Jonathans Coad’s interpretation of Dover Castle is that it was left neglected in the 17th century, which was also unusual. I agree with this. However, it’s still a hard decision based on the lack of the information given on Dover Castle in this time period, except Coad’s interpretation itself. Coad, who works for English Heritage, does have an authority in what he says, due to English Heritage specialising in English history.
However, his interpretation may have been exaggerated when it’s ‘neglect’ was described as an ‘anomaly’. This is because his interpretation was merely a snapshot point primarily used for a tourist guide book. This is much different in comparison to William Batcheller, who has written several full academic books also based on Dover Castle.In Batcheller’s descriptive picture of Dover Castle’s Church, it describes ‘the arms of Lucius’ becoming ‘effaced by time.’ However, the arms of Lucius which were once part of a ‘magnificent church’ clearly became less important over time, suggested by the neglect. This proves that the neglect of Dover Castle, and its grounds, in the 17th century might not have been an ‘anomaly’ as described.
And maybe it was only adapting for new and different uses e.g. becoming a prison.
In fact, Coad contradicted himself at this point. He stated that Dover Castle was also used as ‘prison well into the 18th Century’, meaning that it wasn’t necessarily neglected; as it could function other potential uses such as trade, communication, honour, and occupying a prison. This means its military purpose wasn’t always needed.Batcheller does agree with Coad’s interpretation; however it can also oppose it. A report in 1727 (early 18th century) describes the castle to ‘have suffered much, both from neglect and violence’. It also wasn’t until the end of the 18th century, that £50,000 was spent to ‘secure and defend this important military station’ from the ‘continual threats’ of a French invasion. This suggests that Dover Castle was being neglected. However, opposing this idea, it may not have been neglected, just inactive.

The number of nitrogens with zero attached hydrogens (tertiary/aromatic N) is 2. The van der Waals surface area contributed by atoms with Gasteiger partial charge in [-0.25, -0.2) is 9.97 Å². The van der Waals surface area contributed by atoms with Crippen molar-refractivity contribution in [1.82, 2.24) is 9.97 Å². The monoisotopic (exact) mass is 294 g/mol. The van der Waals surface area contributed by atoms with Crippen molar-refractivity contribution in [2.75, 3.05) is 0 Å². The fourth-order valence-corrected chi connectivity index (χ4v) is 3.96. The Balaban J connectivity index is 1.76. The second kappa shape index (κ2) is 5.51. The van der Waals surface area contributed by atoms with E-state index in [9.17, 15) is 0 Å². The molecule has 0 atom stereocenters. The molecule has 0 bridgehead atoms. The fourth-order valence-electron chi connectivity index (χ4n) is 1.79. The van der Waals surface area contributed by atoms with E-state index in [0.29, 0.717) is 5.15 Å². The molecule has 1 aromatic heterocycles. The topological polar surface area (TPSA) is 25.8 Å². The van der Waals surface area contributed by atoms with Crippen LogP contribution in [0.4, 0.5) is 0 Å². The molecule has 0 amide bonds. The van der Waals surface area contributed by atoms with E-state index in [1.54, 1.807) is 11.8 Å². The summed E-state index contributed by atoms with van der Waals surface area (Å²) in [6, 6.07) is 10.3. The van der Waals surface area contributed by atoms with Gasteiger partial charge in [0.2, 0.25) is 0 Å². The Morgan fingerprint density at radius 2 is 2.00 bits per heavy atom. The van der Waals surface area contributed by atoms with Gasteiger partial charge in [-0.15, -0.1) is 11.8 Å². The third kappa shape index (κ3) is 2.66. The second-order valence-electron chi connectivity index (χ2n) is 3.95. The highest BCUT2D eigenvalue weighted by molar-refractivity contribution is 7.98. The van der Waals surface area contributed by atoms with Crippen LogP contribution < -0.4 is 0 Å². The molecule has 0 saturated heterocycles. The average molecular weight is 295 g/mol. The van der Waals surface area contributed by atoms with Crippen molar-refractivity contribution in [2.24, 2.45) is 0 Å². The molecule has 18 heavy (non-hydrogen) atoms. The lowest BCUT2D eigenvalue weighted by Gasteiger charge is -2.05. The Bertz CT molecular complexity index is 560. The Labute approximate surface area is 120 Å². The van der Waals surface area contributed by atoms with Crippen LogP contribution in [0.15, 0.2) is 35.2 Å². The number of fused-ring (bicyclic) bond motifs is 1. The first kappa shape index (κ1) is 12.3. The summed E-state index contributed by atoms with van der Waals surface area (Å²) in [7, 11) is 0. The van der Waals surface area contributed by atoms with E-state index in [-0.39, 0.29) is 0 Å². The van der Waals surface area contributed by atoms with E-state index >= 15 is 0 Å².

‘Defences here were to be strengthened in every subsequent European war in which Britain was involved.’ Meaning that it was only needed to be re-strengthened when threats of war arises.The Elizabethan accounts for Dover Castle describes it being ‘almost made up entirely of items of renewal or replacement.
‘ This tells us that it wasn’t just the 17th Century Dover may have been neglected. So it may not have been such an ‘anomaly’ If it was left to the point it needed these last minute repairs of ‘renewal or replacement’. However, in relation to this, the time period here talks about Dover Castle in the late 16th Century (1596) which isn’t far from the early 17th Century (when Coad describes its neglect as an anomaly).
Although, contradicting that, it’s still a different time period from Coad’s point about neglect.In conclusion, I’d say Coad’s interpretation was correct about Dover Castle being neglected during the early-17th century, but not as an ‘anomaly’ as Coad describes it. This is because there is evidence for it becoming neglected in other time periods. Or even that it was just adapted for different uses (e.g.
a prison). You also have to remember that his interpretation is an only an opinion, which isn’t necessarily factual.